Brexit: Labour, Lib Dems and SNP at odds over no-deal tactics

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image captionThe group met for the first time since the government published its new Brexit proposals

Labour, the Lib Dems and the SNP appear increasingly at odds over how best to stop a no-deal Brexit, despite efforts to combine forces in Parliament.

Opposition talks on Monday made little headway over when to try and vote down Boris Johnson's government and who might succeed him as prime minister.

Labour said the Lib Dems were being "irresponsible" in refusing to back a temporary Jeremy Corbyn-led government.

But Lib Dem leader Jo Swinson said he did not have wide enough support.

The SNP called on the other two parties to "grow up" and warned that time was running out to stop the UK leaving the EU on 31 October.

Opposition forces in Parliament, including ex-Tory MPs now sitting as independents, have been talking to each for several weeks on how best to guarantee the UK does not leave without a legally-binding agreement at the end of the month.

However, the group - also including the Greens, Plaid Cymru and the Independent Group for Change - have not been able to agree on the timing of any vote of confidence in the Conservative government.

After their latest meeting on Monday, the parties remained at odds over who might replace Mr Johnson if the PM, who does not have a majority in Parliament, is defeated.

If that happened, parties in the Commons would have 14 days to try and form an alternative government or there would be an election.

'Precedence and procedure'

Mr Johnson has said the UK will leave on 31 October with or without a deal - despite a law passed last month requiring him to ask for a further delay if no deal is agreed by 19 October.

The government has said the prime minister - who insists his latest proposals are the basis for an agreement with the EU - will comply in full with the so-called Benn Act.

Monday was originally pencilled in for a Commons ambush - the plan was to pave the way for opposition figures to take control of business from next week to pass more emergency laws on no-deal, or demand more documents in the run-up to 31 October.

But that has now been put on ice.

Sources say former Tory MPs expelled last month for refusing to back Mr Johnson's strategy got cold feet and want to give No 10 more time to try and get a new deal with Brussels.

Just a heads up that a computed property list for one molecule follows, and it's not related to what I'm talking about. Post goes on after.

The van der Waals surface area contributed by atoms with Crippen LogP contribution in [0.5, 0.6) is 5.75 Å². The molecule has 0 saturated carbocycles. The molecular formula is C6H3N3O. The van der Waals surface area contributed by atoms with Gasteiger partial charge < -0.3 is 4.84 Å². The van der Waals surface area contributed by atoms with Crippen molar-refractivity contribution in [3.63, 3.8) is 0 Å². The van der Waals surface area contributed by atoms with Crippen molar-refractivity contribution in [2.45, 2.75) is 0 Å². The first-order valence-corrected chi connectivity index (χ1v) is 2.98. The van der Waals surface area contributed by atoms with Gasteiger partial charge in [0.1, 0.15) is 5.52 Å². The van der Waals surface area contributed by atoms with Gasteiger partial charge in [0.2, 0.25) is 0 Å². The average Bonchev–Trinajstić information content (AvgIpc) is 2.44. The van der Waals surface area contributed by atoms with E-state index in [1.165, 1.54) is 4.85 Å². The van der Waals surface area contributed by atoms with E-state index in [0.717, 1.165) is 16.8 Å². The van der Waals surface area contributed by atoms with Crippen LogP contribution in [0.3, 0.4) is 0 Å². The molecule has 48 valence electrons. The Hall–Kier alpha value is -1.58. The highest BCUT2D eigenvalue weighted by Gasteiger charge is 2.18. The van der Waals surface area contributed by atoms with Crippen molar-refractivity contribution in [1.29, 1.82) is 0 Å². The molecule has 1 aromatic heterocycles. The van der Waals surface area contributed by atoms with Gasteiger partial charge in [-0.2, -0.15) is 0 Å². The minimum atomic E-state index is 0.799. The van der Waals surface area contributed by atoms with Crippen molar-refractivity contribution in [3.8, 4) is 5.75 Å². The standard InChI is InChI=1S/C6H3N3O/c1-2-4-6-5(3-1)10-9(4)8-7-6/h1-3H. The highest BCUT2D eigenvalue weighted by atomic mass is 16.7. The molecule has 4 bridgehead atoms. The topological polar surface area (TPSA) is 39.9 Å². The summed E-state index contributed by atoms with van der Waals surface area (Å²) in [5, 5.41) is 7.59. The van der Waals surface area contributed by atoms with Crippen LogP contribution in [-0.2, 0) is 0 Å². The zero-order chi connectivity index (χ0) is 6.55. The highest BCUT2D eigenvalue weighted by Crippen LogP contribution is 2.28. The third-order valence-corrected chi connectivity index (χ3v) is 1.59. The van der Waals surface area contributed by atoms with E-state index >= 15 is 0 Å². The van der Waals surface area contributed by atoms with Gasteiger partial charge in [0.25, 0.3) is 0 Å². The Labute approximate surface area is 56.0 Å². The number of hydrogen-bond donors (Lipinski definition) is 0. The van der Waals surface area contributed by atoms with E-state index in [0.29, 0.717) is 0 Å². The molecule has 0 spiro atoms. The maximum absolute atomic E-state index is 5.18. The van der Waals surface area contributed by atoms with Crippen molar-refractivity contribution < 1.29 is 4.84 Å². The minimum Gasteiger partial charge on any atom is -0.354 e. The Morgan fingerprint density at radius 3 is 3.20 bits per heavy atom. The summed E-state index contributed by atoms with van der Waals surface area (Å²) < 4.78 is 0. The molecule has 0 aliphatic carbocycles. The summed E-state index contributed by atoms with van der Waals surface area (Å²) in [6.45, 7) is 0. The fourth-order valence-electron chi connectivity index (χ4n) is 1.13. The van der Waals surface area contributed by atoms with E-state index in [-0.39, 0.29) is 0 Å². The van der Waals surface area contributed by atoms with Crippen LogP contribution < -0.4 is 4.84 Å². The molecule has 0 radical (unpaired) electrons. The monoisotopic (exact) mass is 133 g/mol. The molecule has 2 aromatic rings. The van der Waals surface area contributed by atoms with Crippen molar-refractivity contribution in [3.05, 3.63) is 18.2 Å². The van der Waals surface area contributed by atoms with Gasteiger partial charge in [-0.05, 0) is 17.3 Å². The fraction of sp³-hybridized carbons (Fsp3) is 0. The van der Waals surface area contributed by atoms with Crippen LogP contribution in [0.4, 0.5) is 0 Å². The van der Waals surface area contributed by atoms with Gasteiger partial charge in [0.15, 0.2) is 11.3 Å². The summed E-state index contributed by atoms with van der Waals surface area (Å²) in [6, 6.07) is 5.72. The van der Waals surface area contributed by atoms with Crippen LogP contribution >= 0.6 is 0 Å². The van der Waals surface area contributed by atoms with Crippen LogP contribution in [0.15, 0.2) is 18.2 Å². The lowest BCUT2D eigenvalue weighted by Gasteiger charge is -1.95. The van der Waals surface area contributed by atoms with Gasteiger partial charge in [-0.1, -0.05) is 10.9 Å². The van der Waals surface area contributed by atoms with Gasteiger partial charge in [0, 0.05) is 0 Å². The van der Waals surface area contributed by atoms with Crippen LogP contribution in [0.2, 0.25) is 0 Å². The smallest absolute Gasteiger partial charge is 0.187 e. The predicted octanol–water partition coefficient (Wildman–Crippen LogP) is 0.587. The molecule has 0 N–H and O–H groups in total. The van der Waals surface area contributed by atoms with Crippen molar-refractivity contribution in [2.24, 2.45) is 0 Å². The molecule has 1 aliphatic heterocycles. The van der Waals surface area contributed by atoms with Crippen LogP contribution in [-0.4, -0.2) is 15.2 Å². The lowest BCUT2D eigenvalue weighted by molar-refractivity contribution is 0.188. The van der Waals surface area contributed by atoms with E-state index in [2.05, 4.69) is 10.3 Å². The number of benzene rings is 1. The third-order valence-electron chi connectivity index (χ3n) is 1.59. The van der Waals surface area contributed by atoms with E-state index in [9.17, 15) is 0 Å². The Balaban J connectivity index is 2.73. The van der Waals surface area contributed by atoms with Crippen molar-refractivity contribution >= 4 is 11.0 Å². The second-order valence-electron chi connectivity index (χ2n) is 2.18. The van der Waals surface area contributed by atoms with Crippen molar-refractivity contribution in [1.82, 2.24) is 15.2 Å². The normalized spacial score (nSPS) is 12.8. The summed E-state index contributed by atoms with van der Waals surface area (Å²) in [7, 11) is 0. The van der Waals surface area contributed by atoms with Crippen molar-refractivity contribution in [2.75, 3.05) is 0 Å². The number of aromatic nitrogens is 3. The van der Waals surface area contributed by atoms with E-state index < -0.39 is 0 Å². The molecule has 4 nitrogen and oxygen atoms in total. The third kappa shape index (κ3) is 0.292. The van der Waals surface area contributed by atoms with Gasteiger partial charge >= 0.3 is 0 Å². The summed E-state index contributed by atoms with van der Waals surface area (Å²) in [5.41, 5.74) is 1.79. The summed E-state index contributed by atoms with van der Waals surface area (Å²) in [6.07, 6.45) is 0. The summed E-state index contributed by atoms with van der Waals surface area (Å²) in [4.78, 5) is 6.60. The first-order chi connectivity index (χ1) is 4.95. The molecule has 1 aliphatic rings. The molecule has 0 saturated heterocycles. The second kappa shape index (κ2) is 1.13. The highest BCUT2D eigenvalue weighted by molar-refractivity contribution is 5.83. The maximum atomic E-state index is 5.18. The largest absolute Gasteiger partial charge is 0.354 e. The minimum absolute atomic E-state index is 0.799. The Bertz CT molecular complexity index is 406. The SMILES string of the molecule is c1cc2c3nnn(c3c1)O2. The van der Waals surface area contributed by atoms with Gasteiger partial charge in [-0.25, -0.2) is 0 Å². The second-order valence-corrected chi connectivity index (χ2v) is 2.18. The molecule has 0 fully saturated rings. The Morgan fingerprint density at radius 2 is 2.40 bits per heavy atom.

Those opposition figures who have been frantically trying to get all their MPs to the Commons today are less than pleased.

But many opposition MPs remain concerned the UK could end up leaving without a deal anyway if the government challenges the legislation in court or seeks somehow to nullify it.

The SNP has been pushing for an early vote of confidence to be held in Parliament to bring in a temporary government that will definitely accept a Brexit extension.

But while they are prepared to see Mr Corbyn lead that government, the Lib Dems remain adamant he does not have the necessary support to do so.

They want a "government of national unity" to be led by a respected senior parliamentarian, such as Margaret Beckett or Ken Clarke, who can attract both Labour and Tory support.

"From my perspective that could be anybody who commands the confidence of the House of Commons," Ms Swinson told the BBC on Monday.

"Astonishingly Labour have said they would not back anybody but Jeremy Corbyn.

"If they stick to that position, it will end up being the case that the biggest block to stopping a no-deal Brexit will be Jeremy Corbyn himself."

But senior Labour figures said this was a "destructive" approach.

"We need to be holding Jo Swinson to account as to why she would risk our country crashing out of the EU... rather than follow precedence and procedure and allow Her Majesty's opposition to form a government for a temporary time only," said Dawn Butler.

The shadow equalities minister said there was "no guarantee" any other figure would command the support of MPs, adding that if the Lib Dems were "proved right and Jeremy doesn't have the numbers then we'll consider our next step".

SNP leader Nicola Sturgeon urged them to put their differences aside, saying a Corbyn government would only be in power for a very short time pending a general election.

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